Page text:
Friday, October 17, 2008

Quick Question-I-Had-at-Work Post

It's kind of a commonplace of discussion about the history of Western thought that we have this religious/Platonic idea running throughout it that consciousness precedes the external world - an idea that has had many permutations of varying levels of interest. However, leaving aside the truth or falsehood of the concepts that consciousness in general precedes the external world or some form of Platonic/Wordsworthian barely-remembered reincarnation exists, surely our actual experience of our individual consciousness that we can actually remember tends to suggest that this one thing does, in fact, come after the external world. Like, there's this big world with a lot of stuff in it that seems to have been around for a while, and, while our experience of consciousness is obviously guided by various mental constraints that allow us to learn, surely every actual experience is new to the individual mind (and it's not like we have memories of some other experiences that are no longer happening to us). So why is the idea that consciousness comes first so prevalent? Does Freud talk about this?


Jon Jucovy said...

I suppose, if I recall my Freud, that he argued that
1. endowing other things with consciousness, like objects in the world, is a remnant of an early stage of life when infants don't have the ability to distinguish between themselves and the external world. Once they begin to make that distinction, the memory of that earlier stage may lead us to still endow the external world with consciousness, that is nothing other that leftover traces of our own minds that we one thought were inseparable from the external world.

2. the sense that consciousness precedes material objects/the world may be due to the same phenomenon. If the consciousness that we think inhabits the external world arises from our projection of our own consciousness onto it, then the feeling that most of us have of being unable to really "feel" what it is like for a world not to be inhabited by our own consciousness (such as the classic, trying to imagine the world after you die, which is hard to really "feel") could give rise to the sense that consciousness is always there.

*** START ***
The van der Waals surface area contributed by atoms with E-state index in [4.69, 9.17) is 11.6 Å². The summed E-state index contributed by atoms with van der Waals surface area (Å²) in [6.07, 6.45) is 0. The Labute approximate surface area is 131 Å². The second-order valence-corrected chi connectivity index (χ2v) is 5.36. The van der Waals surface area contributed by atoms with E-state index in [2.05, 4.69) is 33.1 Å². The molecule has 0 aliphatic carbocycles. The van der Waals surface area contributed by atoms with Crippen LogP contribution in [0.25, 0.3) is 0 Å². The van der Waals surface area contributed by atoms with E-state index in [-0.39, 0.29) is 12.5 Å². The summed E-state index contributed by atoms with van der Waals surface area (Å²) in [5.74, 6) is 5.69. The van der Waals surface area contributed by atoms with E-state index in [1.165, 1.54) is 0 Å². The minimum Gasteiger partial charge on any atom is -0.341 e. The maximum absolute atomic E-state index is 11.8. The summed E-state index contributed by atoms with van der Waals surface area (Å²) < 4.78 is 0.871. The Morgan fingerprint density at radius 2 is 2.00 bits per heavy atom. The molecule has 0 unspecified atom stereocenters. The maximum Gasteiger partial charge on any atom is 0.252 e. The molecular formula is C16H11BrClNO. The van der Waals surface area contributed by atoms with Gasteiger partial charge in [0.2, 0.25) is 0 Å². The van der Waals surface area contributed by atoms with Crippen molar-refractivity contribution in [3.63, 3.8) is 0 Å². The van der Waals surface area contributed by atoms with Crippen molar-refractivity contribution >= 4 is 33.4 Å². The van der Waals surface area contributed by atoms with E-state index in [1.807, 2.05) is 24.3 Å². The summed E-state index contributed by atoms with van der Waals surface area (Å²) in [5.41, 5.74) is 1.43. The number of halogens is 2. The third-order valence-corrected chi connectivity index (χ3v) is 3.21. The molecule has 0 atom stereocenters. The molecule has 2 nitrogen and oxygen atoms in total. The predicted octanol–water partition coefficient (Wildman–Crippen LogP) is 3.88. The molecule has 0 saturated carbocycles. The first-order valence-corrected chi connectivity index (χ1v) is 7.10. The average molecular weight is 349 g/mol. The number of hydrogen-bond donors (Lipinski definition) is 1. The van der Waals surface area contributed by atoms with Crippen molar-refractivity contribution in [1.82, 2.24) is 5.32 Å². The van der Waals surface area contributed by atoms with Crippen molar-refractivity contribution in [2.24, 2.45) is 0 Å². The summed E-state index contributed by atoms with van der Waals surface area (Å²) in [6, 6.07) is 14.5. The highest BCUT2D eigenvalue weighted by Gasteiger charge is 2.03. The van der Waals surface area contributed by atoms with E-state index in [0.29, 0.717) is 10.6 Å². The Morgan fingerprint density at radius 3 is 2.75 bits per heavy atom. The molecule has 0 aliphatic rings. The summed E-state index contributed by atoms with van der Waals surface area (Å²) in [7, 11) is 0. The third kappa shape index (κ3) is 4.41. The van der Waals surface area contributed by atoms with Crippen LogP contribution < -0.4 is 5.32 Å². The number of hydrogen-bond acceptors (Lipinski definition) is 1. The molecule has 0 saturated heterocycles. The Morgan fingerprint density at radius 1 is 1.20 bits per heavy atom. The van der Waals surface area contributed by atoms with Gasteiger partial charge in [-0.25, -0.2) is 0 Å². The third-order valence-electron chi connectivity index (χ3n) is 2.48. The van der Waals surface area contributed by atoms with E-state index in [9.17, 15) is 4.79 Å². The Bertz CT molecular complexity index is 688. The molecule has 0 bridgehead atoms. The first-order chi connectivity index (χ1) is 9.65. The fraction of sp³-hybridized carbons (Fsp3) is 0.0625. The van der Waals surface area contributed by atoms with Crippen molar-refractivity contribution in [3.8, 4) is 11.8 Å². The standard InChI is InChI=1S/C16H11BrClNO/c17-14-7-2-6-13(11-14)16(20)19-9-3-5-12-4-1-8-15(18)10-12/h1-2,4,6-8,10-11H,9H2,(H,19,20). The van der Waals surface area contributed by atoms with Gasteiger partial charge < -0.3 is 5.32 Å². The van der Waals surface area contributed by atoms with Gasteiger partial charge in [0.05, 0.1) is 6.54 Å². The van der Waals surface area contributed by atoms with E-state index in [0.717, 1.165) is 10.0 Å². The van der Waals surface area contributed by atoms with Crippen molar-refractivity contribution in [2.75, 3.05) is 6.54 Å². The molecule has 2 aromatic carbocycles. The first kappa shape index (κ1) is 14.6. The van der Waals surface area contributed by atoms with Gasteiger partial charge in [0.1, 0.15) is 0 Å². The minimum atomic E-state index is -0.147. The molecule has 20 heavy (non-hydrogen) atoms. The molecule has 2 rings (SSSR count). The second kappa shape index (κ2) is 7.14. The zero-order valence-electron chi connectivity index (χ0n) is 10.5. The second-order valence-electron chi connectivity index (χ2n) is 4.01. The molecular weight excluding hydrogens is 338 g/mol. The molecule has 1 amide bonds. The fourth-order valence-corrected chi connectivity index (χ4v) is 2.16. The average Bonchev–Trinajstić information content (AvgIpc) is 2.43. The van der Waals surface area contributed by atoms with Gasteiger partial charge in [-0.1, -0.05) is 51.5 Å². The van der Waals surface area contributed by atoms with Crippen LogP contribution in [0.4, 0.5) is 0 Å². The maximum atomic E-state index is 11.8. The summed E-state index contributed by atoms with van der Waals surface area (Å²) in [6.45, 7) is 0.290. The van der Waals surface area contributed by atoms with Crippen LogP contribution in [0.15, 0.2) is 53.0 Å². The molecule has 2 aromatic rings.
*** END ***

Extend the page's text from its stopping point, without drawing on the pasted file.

Grace Mulligan said...

Thanks for the analysis. . . I guess that makes sense. I'm trying to work through the contradictions of the human drive for union. I suppose that if we see the world as divided, in one way or another, into conscious and unconscious, then the two possibilities for unity are for everything to together lose consciousness or everything to share in the same consciousness.

I really like the start of the Pulp song "Love Is Blind" for its lyrical gesture towards this idea - "Give me the city. Give me the sea. Give to me everything I need." The city can be seen as representative of ultimate union through shared consciousness, the sea as ultimate union through an abandonment of consciousness. They are both desirable, because they both involve union, but, at the same time, they're completely contradictory.